WikiLeaks Founder Assange Freed In US Plea Deal

Julian Assange was on his way home to Australia as a free man Wednesday, following a plea deal that ended years of legal turmoil for the WikiLeaks founder, who had long been wanted for disclosing US state secrets.

Assange was released from a high-security British prison this week after publishing hundreds of thousands of sensitive US papers on a whistleblowing website since 2010.

The 52-year-old traveled to the Northern Mariana Islands, a Pacific US territory, to plead guilty to one count of conspiracy to collect and distribute national defense secrets.

He was sentenced to five years and two months in prison on Wednesday, although he was given credit for the same amount of time he spent in British custody while seeking extradition to the US.

“You will be able to walk out of this courtroom as a free man,” the judge told Assange, adding that she hoped the settlement would provide him some “peace” after his imprisonment.

Assange has become a hero to free speech supporters and a villain to those who believe he jeopardized US security and intelligence sources.

“Working as a journalist, I encouraged my source to provide material that was said to be classified,” Assange told the court, clad in a black suit with a brown tie and his hair slicked back.

However, he did not address the media as he exited the building, and his jet departed shortly thereafter for Canberra, where he will be reunited with his family.

His lawyer, Jen Robinson, told reporters it was a “historic day” that “brings to an end 14 years of legal battles”.

“It also brings to an end a case which has been recognised as the greatest threat to the First Amendment in the 21st century,” she said.

Case ‘dragged on’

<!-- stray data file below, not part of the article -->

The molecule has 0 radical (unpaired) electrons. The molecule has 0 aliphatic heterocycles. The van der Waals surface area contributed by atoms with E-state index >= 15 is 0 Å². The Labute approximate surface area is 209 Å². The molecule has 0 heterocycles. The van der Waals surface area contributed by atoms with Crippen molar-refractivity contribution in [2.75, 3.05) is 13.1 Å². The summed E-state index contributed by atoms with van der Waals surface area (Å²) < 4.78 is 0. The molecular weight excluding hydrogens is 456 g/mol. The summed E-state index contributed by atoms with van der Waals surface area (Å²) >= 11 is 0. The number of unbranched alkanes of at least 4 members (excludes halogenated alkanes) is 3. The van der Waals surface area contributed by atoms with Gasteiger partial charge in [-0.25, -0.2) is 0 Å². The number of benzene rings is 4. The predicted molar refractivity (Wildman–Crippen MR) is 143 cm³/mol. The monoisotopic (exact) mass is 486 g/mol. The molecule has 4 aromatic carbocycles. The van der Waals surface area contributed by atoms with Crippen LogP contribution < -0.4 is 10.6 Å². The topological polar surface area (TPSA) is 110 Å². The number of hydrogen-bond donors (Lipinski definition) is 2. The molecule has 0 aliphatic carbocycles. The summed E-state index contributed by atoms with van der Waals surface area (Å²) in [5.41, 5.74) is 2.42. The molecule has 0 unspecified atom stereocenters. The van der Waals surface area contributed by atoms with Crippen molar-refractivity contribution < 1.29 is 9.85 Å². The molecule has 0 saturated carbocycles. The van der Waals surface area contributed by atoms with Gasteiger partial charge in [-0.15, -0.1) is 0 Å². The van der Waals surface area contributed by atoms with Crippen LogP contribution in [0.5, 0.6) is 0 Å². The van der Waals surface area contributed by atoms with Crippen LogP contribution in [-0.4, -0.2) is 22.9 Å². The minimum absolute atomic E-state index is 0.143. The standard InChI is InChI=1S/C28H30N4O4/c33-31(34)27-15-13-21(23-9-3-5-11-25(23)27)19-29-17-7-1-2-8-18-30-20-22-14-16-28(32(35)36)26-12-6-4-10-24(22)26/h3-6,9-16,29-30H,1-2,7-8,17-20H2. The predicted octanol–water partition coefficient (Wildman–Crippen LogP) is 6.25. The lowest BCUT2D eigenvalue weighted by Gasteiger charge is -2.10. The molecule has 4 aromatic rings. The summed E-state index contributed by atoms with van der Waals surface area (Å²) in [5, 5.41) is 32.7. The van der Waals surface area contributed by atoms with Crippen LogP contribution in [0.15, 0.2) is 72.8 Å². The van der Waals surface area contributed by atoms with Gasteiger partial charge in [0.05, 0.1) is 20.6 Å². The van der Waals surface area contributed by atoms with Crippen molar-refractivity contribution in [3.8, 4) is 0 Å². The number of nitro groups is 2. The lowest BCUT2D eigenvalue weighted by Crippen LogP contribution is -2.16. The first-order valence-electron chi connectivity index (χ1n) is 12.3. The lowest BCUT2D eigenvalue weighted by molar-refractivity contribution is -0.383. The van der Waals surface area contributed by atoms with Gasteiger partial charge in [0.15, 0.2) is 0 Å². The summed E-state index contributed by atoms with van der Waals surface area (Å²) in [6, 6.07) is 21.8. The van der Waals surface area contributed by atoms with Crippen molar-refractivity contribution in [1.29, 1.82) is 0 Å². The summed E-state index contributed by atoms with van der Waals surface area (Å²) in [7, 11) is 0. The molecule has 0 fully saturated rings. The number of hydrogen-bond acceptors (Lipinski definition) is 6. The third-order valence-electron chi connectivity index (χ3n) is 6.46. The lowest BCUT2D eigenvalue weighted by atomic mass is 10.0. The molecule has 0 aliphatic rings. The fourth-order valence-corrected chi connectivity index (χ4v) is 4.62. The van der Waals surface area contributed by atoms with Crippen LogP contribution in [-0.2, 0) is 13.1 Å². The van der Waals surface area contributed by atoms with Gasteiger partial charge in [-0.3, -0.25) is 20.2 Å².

During the proceedings, Assange appeared exhausted but calm, exchanging a quick chuckle with Kevin Rudd, Australia’s ambassador to the United States.

Journalists and interested residents, many wearing colorful Hawaiian shirts, packed the small courtroom. One Saipan resident told AFP that he had come to “see the main event”.

The Northern Mariana Islands were chosen for the hearing due to Assange’s refusal to travel to the continental United States and their proximity to Australia.

Australian Prime Minister Anthony Albanese hailed the plea agreement as a “welcome development”.

His government had stated that Assange’s case had “dragged on for too long” and that “nothing to be gained by his continued incarceration”.

The United Nations also welcomed Assange’s release, stating that the case had raised human rights issues.

Former US Vice President Mike Pence, meanwhile, condemned the plea deal on social networking platform X as a “miscarriage of justice” that “dishonours the service and sacrifice of the men and women of our Armed Forces.”

Following the hearing, the US Justice Department issued an order prohibiting Assange from returning without permission.

‘Can’t stop crying’ 

US officials intended to prosecute Assange for disclosing military secrets concerning the Iraq and Afghanistan conflicts.

In 2019, a US federal grand jury indicted him on 18 counts related to WikiLeaks’ disclosure of a trove of national security documents.

He published documents through WikiLeaks, including a video of civilians being killed by fire from a US helicopter gunship in Iraq in 2007. The victims included a Reuters photographer and driver.

In 2019, he was caught and imprisoned in London’s Belmarsh prison after spending seven years in Ecuador’s embassy in the UK capital to avoid extradition to Sweden, where he faced sexual assault charges that were later dismissed.

He met his wife Stella Assange while locked up in the embassy, and the two married in a ceremony at London’s Belmarsh Prison. They have two younger children.

“I can’t stop crying,” Stella, who will wait for him in Australia, told X.

The plea deal was announced two weeks before Assange was supposed to appear in British court to appeal a verdict that granted his extradition to the United States.

Washington accused Assange of violating the 1917 Espionage Act, and supporters warned he might face up to 175 years in prison.

The plea agreement was not completely anticipated. US President Joe Biden had faced mounting pressure to dismiss the long-running prosecution against Assange.

The Australian government filed an official request to that effect in February, and Biden said he would examine it, increasing expectations among Assange supporters that his agony would be over.

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